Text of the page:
For almost two years, I know a lot of people like to play UNSUPPORTED Oracle parameters for managing sql workarea size policy of Oracle. Although Mr Lewis has published tens of illustrations proving that it is impossible to put general arguments about those parameters, people are insisting on playing with those parameters and hoping that their proposals on the nature of those parameters are valid.
In this post I will be discussing PGA_AGGREGATE_TARGET (“PGA_AGGREGATE_TARGET specifies the target aggregate PGA memory available to all server processes attached to the instance”) and _PGA_MAX_SIZE (“Maximum size of the PGA memory for one process) parameters from the perspective of PL/SQL development by examplifying things. At the bottomline you will understand that _PGA_MAX_SIZE is not the maximum PGA memory for one process but it is the turn point for SQL workarea content to be purged on to a temporary tablespace. Moreover although PL/SQL local memory structures are also allocated within PGA, those parameters have nothing to do with the memory allocation of PL/SQL codes. They are for SQL workarea requirements like hash join, group by, sort, and direct path load buffers.
Filling up the World’s Simplest Collection
The machine I did those tests was a 4 CPU Sun Sparc machine with 64 GB memory and running Sun Solaris. The database version was 10.2.0.4 and PGA_AGGREGATE_TARGET parameter was 24M. All UNSUPPORTED parameters had their default values. So _PGA_MAX_SIZE was 200M for that instance. So once you read the definition you think that it is not allowed for a single Oracle process to exceed 200M of allocated PGA memory (or used PGA memory if you like). Look at the following demonstration:
declare type myarray_t is table of varchar2(4000); myarray myarray_t := myarray_t(); i pls_integer := 1; begin dbms_application_info.set_module('PGA USAGE TEST','SIMPLEST COLLECTION : 0'); loop myarray.extend; /** Longest string that dbms_random.string can generate is 4000 even if you set len parameter to higher values. */ myarray(i) := dbms_random.string('u', 4000); dbms_application_info.set_module('PGA USAGE TEST','SIMPLEST COLLECTION : '||to_char(i)); i := i + 1; end loop; end; /
While executing this script from one session , monitor the PGA usage from v$process view periodically by using
set linesize 500 column display_value format a5 select * from v$sql_workarea_active; select p.PGA_USED_MEM / 1024 / 1024 pga_used, p.PGA_ALLOC_MEM / 1024 / 1024 pga_alloc, p.PGA_FREEABLE_MEM / 1024 / 1024 pga_freeable, s.MODULE, s.ACTION from v$process p, v$session s where p.ADDR = s.PADDR and s.MODULE = 'PGA USAGE TEST' order by p.PGA_ALLOC_MEM desc;
If there is no other running task on the system, you won’t see any kind of workarea allocation by the server. So all those PGA parameters have nothing to do with your execution. And if you plot the all over PGA memory allocation for our execution you will see something similar to:
As you see the PGA usage of a single process can be much larger than magic 200M when it comes to PL/SQL. Those parameters have nothing to do with PL/SQL collections’ memory usage. More dramatically if you continue to extend the collection, at some point your OS starts to swap the Oracle memory onto disk. So this means an evil developer can lead in a system crash by just doing some careless memory allocation.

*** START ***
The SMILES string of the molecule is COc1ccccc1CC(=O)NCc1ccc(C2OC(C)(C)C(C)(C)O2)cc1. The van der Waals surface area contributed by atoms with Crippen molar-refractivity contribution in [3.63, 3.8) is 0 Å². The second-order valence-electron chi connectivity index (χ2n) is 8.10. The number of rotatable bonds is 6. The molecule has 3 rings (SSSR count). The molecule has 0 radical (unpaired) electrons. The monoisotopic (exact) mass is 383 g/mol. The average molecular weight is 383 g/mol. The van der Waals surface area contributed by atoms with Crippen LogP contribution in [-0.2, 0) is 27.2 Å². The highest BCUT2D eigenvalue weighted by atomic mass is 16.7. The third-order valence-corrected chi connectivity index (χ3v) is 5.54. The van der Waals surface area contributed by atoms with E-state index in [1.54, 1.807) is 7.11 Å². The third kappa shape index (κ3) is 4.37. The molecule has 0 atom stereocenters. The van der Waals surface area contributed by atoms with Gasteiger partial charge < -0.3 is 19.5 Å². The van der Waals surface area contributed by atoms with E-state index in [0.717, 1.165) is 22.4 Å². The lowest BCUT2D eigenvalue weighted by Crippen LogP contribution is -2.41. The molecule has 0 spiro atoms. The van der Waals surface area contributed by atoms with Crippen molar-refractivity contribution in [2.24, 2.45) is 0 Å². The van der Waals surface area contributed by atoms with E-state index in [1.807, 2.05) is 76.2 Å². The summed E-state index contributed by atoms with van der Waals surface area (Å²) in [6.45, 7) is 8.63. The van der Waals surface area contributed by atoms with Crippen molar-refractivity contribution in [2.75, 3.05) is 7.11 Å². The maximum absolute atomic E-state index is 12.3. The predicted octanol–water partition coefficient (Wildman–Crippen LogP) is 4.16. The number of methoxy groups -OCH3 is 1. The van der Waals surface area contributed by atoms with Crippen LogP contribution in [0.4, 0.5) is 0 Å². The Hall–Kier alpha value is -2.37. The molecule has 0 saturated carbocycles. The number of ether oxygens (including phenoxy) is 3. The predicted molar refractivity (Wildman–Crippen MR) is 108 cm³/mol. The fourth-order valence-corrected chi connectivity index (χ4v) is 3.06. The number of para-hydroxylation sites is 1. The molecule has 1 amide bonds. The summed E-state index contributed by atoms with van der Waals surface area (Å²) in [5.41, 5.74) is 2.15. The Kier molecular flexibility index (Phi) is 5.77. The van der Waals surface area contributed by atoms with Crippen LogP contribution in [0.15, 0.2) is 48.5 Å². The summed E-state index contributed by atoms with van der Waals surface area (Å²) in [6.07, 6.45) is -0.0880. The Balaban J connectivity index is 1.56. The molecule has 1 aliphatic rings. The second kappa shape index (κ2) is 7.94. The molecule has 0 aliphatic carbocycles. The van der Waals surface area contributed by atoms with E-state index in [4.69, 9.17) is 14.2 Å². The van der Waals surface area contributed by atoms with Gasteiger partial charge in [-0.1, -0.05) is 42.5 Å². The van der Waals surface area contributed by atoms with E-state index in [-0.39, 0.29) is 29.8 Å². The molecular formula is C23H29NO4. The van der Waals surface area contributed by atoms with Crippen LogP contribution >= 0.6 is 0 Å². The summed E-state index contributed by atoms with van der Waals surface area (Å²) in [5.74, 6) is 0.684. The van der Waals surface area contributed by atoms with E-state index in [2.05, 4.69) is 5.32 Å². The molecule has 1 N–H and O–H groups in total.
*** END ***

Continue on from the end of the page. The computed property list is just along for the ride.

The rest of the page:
One final thing to be mentioned is the ratio between PGA_ALLOCATED and PGA_USED. I have noticed that as the size of collection increases in time, Oracle starts to converge to a fix ratio (in may case it was ~2.65) for PGA_ALLOCATED/PGA_USED. It is good in the sense that Oracle keeps a constant correlation between used PGA and allocated PGA for PL/SQL collections.
Sorry but Oracle doesn’t promise for anything it has not documented. Although x$ksppi.ksppdesc column describes _PGA_MAX_SIZE parameter as the maximum PGA allocated for an Oracle process, it doesn’t say anything specific about PL/SQL memory usage. So you should ensure that your code is not using TOO MUCH MEMORY. For example, you should guarantee that you are not trying to bulk fetch a very large table at a time in your code, or you are not assuming that the table you are fetching will not grow in time.
In programming language theory, positional notation refers to matching the order of formal parameters and actual parameters. Whereas named notation refers to matching the formal parameters and actual parameters explicitly usually (not necessarily) by some operator (in PL/SQL this operator is =>). Finally mixed notation refers using both together as a single notation.
Although there was no restriction on using any of those notations within PL/SQL blocks, prior to 11g named & mixed notations for PL/SQL subroutines were not allowed in SQL statements (Code Piece 1 and Code Piece 2). This is one of the most restrictive issues about SQL for developers. Luckily 11g solves that issue and now it is allowed to use named and mixed notations also in SQL statements.
Yet Another Optimization or a Compiler Trick?
In Oracle 11g, Oracle finally allows PL/SQL developers to use sequences in PL/SQL expressions. Prior to that version developers should fetch the nextval or currval of a sequence by using a select … dual type of statements. By 11g you don’t need this anymore. You can simply refer to sequences anywhere you want within a PL/SQL expression.
In this paper you will find out basic usage example and whether this new syntax is a new PL/SQL optimization removing dual access necessity or it is only plastics.